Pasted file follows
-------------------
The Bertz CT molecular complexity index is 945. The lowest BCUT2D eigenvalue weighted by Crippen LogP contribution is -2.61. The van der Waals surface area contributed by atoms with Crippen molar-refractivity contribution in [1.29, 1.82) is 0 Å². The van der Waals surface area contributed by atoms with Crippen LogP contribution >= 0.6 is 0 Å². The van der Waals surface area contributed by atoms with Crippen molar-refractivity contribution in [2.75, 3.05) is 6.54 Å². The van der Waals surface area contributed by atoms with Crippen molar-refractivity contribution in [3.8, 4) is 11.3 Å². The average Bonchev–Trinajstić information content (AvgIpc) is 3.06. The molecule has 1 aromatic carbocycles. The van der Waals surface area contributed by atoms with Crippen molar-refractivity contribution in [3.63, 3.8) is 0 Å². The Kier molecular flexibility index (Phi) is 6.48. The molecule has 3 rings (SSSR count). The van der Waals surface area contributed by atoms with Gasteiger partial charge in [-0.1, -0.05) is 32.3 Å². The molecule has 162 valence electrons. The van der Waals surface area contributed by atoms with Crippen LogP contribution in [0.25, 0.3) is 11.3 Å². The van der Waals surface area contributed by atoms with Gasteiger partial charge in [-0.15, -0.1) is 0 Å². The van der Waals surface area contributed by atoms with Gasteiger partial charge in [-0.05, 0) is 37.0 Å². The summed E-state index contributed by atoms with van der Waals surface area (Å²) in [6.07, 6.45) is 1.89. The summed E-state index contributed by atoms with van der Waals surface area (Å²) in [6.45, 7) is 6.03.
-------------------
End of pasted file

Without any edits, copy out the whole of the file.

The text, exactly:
The Bertz CT molecular complexity index is 945. The lowest BCUT2D eigenvalue weighted by Crippen LogP contribution is -2.61. The van der Waals surface area contributed by atoms with Crippen molar-refractivity contribution in [1.29, 1.82) is 0 Å². The van der Waals surface area contributed by atoms with Crippen LogP contribution >= 0.6 is 0 Å². The van der Waals surface area contributed by atoms with Crippen molar-refractivity contribution in [2.75, 3.05) is 6.54 Å². The van der Waals surface area contributed by atoms with Crippen molar-refractivity contribution in [3.8, 4) is 11.3 Å². The average Bonchev–Trinajstić information content (AvgIpc) is 3.06. The molecule has 1 aromatic carbocycles. The van der Waals surface area contributed by atoms with Crippen molar-refractivity contribution in [3.63, 3.8) is 0 Å². The Kier molecular flexibility index (Phi) is 6.48. The molecule has 3 rings (SSSR count). The van der Waals surface area contributed by atoms with Gasteiger partial charge in [-0.1, -0.05) is 32.3 Å². The molecule has 162 valence electrons. The van der Waals surface area contributed by atoms with Crippen LogP contribution in [0.25, 0.3) is 11.3 Å². The van der Waals surface area contributed by atoms with Gasteiger partial charge in [-0.15, -0.1) is 0 Å². The van der Waals surface area contributed by atoms with Gasteiger partial charge in [-0.05, 0) is 37.0 Å². The summed E-state index contributed by atoms with van der Waals surface area (Å²) in [6.07, 6.45) is 1.89. The summed E-state index contributed by atoms with van der Waals surface area (Å²) in [6.45, 7) is 6.03.